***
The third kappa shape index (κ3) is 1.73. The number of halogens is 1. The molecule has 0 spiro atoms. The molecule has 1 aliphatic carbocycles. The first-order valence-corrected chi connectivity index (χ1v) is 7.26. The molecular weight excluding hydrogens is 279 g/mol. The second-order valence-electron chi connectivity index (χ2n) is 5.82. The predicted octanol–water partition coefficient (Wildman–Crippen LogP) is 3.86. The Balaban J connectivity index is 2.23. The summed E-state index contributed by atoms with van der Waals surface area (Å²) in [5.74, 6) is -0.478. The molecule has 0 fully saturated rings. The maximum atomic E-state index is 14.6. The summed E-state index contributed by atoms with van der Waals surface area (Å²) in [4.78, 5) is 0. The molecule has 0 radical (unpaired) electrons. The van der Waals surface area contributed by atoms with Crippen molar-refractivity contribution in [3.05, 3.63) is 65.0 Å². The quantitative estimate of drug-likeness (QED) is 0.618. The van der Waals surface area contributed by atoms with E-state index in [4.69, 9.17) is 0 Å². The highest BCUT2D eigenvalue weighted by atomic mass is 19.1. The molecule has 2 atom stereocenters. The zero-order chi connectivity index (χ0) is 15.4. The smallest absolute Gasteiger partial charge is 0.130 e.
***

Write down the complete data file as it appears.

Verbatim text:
The third kappa shape index (κ3) is 1.73. The number of halogens is 1. The molecule has 0 spiro atoms. The molecule has 1 aliphatic carbocycles. The first-order valence-corrected chi connectivity index (χ1v) is 7.26. The molecular weight excluding hydrogens is 279 g/mol. The second-order valence-electron chi connectivity index (χ2n) is 5.82. The predicted octanol–water partition coefficient (Wildman–Crippen LogP) is 3.86. The Balaban J connectivity index is 2.23. The summed E-state index contributed by atoms with van der Waals surface area (Å²) in [5.74, 6) is -0.478. The molecule has 0 fully saturated rings. The maximum atomic E-state index is 14.6. The summed E-state index contributed by atoms with van der Waals surface area (Å²) in [4.78, 5) is 0. The molecule has 0 radical (unpaired) electrons. The van der Waals surface area contributed by atoms with Crippen molar-refractivity contribution in [3.05, 3.63) is 65.0 Å². The quantitative estimate of drug-likeness (QED) is 0.618. The van der Waals surface area contributed by atoms with E-state index in [4.69, 9.17) is 0 Å². The highest BCUT2D eigenvalue weighted by atomic mass is 19.1. The molecule has 2 atom stereocenters. The zero-order chi connectivity index (χ0) is 15.4. The smallest absolute Gasteiger partial charge is 0.130 e.